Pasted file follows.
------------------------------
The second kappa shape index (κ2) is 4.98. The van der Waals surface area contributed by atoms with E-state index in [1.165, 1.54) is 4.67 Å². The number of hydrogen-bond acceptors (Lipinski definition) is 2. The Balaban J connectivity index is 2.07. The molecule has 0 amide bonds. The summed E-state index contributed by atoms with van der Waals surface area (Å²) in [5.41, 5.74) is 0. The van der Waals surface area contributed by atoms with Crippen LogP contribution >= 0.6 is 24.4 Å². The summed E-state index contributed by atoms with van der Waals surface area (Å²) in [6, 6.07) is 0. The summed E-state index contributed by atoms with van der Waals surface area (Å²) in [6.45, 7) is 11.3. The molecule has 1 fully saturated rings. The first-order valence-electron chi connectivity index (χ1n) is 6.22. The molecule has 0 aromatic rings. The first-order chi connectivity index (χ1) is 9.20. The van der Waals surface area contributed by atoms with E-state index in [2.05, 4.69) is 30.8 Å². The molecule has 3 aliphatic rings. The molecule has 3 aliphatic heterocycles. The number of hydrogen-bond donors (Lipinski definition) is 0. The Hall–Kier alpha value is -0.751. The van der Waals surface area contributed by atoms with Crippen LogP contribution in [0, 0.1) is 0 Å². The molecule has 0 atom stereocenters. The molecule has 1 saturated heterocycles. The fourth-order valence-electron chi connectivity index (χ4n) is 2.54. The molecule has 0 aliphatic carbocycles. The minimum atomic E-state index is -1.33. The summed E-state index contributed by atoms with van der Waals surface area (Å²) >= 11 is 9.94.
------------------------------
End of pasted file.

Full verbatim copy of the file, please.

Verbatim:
The second kappa shape index (κ2) is 4.98. The van der Waals surface area contributed by atoms with E-state index in [1.165, 1.54) is 4.67 Å². The number of hydrogen-bond acceptors (Lipinski definition) is 2. The Balaban J connectivity index is 2.07. The molecule has 0 amide bonds. The summed E-state index contributed by atoms with van der Waals surface area (Å²) in [5.41, 5.74) is 0. The van der Waals surface area contributed by atoms with Crippen LogP contribution >= 0.6 is 24.4 Å². The summed E-state index contributed by atoms with van der Waals surface area (Å²) in [6, 6.07) is 0. The summed E-state index contributed by atoms with van der Waals surface area (Å²) in [6.45, 7) is 11.3. The molecule has 1 fully saturated rings. The first-order valence-electron chi connectivity index (χ1n) is 6.22. The molecule has 0 aromatic rings. The first-order chi connectivity index (χ1) is 9.20. The van der Waals surface area contributed by atoms with E-state index in [2.05, 4.69) is 30.8 Å². The molecule has 3 aliphatic rings. The molecule has 3 aliphatic heterocycles. The number of hydrogen-bond donors (Lipinski definition) is 0. The Hall–Kier alpha value is -0.751. The van der Waals surface area contributed by atoms with Crippen LogP contribution in [0, 0.1) is 0 Å². The molecule has 0 atom stereocenters. The molecule has 1 saturated heterocycles. The fourth-order valence-electron chi connectivity index (χ4n) is 2.54. The molecule has 0 aliphatic carbocycles. The minimum atomic E-state index is -1.33. The summed E-state index contributed by atoms with van der Waals surface area (Å²) >= 11 is 9.94.